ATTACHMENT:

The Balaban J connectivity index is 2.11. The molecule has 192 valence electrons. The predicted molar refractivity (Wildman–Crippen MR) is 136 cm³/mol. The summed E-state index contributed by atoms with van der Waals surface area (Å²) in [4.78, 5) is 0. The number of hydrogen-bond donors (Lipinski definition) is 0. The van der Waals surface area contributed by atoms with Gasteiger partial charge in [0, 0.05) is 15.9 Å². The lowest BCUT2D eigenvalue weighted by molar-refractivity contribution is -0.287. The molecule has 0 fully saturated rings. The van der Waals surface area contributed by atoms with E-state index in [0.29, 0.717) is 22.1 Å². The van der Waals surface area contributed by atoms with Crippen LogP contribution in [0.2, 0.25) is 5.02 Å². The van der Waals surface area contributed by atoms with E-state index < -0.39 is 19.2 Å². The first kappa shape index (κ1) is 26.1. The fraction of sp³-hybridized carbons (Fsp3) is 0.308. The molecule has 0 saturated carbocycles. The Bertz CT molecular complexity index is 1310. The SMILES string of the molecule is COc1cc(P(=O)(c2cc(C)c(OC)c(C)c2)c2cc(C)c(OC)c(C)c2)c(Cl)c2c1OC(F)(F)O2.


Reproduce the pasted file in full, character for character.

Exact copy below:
The Balaban J connectivity index is 2.11. The molecule has 192 valence electrons. The predicted molar refractivity (Wildman–Crippen MR) is 136 cm³/mol. The summed E-state index contributed by atoms with van der Waals surface area (Å²) in [4.78, 5) is 0. The number of hydrogen-bond donors (Lipinski definition) is 0. The van der Waals surface area contributed by atoms with Gasteiger partial charge in [0, 0.05) is 15.9 Å². The lowest BCUT2D eigenvalue weighted by molar-refractivity contribution is -0.287. The molecule has 0 fully saturated rings. The van der Waals surface area contributed by atoms with E-state index in [0.29, 0.717) is 22.1 Å². The van der Waals surface area contributed by atoms with Crippen LogP contribution in [0.2, 0.25) is 5.02 Å². The van der Waals surface area contributed by atoms with E-state index < -0.39 is 19.2 Å². The first kappa shape index (κ1) is 26.1. The fraction of sp³-hybridized carbons (Fsp3) is 0.308. The molecule has 0 saturated carbocycles. The Bertz CT molecular complexity index is 1310. The SMILES string of the molecule is COc1cc(P(=O)(c2cc(C)c(OC)c(C)c2)c2cc(C)c(OC)c(C)c2)c(Cl)c2c1OC(F)(F)O2.